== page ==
Support

Support is important. It can be the first interaction between your client and your company.

Support falls into three broad categories – there are other types of calls but when it comes to strictly support, these are the categories:

– “I want to do this, but I can’t (because I don’t know how/am doing something incorrect)”
– “I want to do this, but I can’t (because there is a bug)”
– “I want to do this, but I can’t (because the product doesn’t work in that specific way)”

The problem is that, unless the client is very familiar with the system, or the bug produces an obvious error, the language used is often the same for each type of call.

Support involves finding out which of the three scenarios applies to the call, and then figuring out the next steps to talk.

The first category is the easiest to deal with, generally. If you know the system, you can advise on the correct steps the client needs to take to achieve the results they want.

The next easiest is arguably the second category. There’s a bug. The next step is to try to replicate it yourself, which involves finding out what the client was trying to do – including the exact method – when they produced the bug.

Sometimes that involves digging deeper into the type of device and browser etc the client is using. This is where tools like http://supportdetails.com/ come into play – an easy way to get the information you need to replicate the problem yourself.

Once you’ve done that you need to write a bug report up so that the developers have the details of the bug, and, more importantly, what the correct or expected behaviour is. Sometimes these aren’t the same things – there is a discrepancy between what the client thinks the system does, and how the system was built, and its important to make sure the client is aware of how the system is meant to work, and how they can use the system to achieve their goals.

The final type of call – the one where the system doesn’t work the way the client wishes it to, can be awkward, but generally is okay once you’ve established that the client wants new functionality. You need to ask the correct questions to get a complete picture of what the client needs to do any why.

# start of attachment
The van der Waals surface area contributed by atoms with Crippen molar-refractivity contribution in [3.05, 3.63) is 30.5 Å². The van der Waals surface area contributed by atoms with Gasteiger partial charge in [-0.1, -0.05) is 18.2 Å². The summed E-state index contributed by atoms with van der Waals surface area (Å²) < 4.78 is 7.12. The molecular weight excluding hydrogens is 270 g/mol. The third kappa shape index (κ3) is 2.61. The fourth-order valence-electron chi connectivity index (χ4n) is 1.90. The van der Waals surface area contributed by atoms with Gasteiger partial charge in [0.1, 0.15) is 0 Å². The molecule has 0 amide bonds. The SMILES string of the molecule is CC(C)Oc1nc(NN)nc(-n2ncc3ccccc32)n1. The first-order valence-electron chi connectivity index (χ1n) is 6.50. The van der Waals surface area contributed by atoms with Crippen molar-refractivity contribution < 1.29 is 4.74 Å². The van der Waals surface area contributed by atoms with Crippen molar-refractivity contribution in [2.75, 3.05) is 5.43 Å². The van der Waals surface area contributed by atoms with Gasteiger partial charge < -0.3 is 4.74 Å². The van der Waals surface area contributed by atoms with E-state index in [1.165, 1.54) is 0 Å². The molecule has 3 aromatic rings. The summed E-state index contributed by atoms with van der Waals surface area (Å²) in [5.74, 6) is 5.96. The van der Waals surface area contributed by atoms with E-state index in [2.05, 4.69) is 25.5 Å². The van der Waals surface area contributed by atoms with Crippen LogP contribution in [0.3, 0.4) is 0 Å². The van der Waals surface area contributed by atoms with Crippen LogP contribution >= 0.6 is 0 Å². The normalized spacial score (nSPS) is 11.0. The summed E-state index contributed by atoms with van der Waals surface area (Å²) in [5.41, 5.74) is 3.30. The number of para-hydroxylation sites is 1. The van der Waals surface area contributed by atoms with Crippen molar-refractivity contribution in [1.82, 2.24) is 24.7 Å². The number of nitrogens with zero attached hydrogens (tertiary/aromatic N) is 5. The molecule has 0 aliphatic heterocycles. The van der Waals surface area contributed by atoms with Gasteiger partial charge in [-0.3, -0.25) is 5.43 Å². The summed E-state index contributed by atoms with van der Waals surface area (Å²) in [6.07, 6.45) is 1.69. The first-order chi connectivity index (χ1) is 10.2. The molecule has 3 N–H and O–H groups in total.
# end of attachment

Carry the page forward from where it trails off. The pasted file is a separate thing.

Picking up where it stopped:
There are a few different methods to do this.

One person I know who heads up Quality Assurance at a digital agency is proponent of the 5 Whys method. Keep asking the client why until you are down to the root of their needs, and then you can work from there/help find the best solution. There are some critics of this method, disputing how useful they are if the ask-er isn’t an expert in the field for example, or the fact that, depending on the sub-method, different aks-ers may get different answers from the same ask-ee.

User Stories are another method of finding out functionality. They are written in language familiar to the client, and are short sentences describing one part of the functionality. They are often in the format of:

As a [role], I want to [goal]

Although there can be more specific stories depending on the functionality, simplicity is the aim of these. They are to try to understand and define the fundamental goals of your client and then you can decide how best to use the product you offer to help them achieve that goal.

The skills involved are often picked up on the fly, each call helping to hone and streamline the process, learning the best way to get to the bottom of the issue. Each client will be different, and so different approaches will be needed for each client, based on the type of person the client is, the type of business they run, but the basics are applicable to most support calls.

 

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